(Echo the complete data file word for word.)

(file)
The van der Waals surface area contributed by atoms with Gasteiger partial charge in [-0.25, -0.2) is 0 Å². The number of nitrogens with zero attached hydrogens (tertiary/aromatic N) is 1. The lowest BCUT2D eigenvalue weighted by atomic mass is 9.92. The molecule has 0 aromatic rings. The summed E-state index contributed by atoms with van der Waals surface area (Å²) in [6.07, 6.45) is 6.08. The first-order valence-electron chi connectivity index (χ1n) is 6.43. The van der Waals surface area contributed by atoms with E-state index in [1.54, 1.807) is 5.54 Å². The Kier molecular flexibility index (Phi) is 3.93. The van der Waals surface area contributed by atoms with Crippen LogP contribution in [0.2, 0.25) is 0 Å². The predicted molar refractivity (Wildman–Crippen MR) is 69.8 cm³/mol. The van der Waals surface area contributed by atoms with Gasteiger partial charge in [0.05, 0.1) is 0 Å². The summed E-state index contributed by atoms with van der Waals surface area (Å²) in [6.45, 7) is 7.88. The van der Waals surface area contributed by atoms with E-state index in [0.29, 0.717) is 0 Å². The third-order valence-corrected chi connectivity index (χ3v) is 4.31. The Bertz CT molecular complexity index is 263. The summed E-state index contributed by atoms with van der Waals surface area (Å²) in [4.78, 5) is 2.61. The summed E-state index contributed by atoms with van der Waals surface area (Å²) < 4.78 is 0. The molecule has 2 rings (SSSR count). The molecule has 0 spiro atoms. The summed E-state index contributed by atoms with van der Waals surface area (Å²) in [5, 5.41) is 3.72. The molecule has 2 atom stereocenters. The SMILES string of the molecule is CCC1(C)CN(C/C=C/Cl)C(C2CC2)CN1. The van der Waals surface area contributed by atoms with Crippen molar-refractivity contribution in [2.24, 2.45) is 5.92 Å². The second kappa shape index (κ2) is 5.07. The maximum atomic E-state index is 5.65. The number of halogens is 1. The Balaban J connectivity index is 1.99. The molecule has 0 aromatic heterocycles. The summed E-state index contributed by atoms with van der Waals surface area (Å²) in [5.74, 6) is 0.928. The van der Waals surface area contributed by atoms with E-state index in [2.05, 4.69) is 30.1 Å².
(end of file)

The van der Waals surface area contributed by atoms with Gasteiger partial charge in [-0.25, -0.2) is 0 Å². The number of nitrogens with zero attached hydrogens (tertiary/aromatic N) is 1. The lowest BCUT2D eigenvalue weighted by atomic mass is 9.92. The molecule has 0 aromatic rings. The summed E-state index contributed by atoms with van der Waals surface area (Å²) in [6.07, 6.45) is 6.08. The first-order valence-electron chi connectivity index (χ1n) is 6.43. The van der Waals surface area contributed by atoms with E-state index in [1.54, 1.807) is 5.54 Å². The Kier molecular flexibility index (Phi) is 3.93. The van der Waals surface area contributed by atoms with Crippen LogP contribution in [0.2, 0.25) is 0 Å². The predicted molar refractivity (Wildman–Crippen MR) is 69.8 cm³/mol. The van der Waals surface area contributed by atoms with Gasteiger partial charge in [0.05, 0.1) is 0 Å². The summed E-state index contributed by atoms with van der Waals surface area (Å²) in [6.45, 7) is 7.88. The van der Waals surface area contributed by atoms with E-state index in [0.29, 0.717) is 0 Å². The third-order valence-corrected chi connectivity index (χ3v) is 4.31. The Bertz CT molecular complexity index is 263. The summed E-state index contributed by atoms with van der Waals surface area (Å²) in [4.78, 5) is 2.61. The summed E-state index contributed by atoms with van der Waals surface area (Å²) < 4.78 is 0. The molecule has 2 rings (SSSR count). The molecule has 0 spiro atoms. The summed E-state index contributed by atoms with van der Waals surface area (Å²) in [5, 5.41) is 3.72. The molecule has 2 atom stereocenters. The SMILES string of the molecule is CCC1(C)CN(C/C=C/Cl)C(C2CC2)CN1. The van der Waals surface area contributed by atoms with Crippen molar-refractivity contribution in [2.24, 2.45) is 5.92 Å². The second kappa shape index (κ2) is 5.07. The maximum atomic E-state index is 5.65. The number of halogens is 1. The Balaban J connectivity index is 1.99. The molecule has 0 aromatic heterocycles. The summed E-state index contributed by atoms with van der Waals surface area (Å²) in [5.74, 6) is 0.928. The van der Waals surface area contributed by atoms with E-state index in [2.05, 4.69) is 30.1 Å².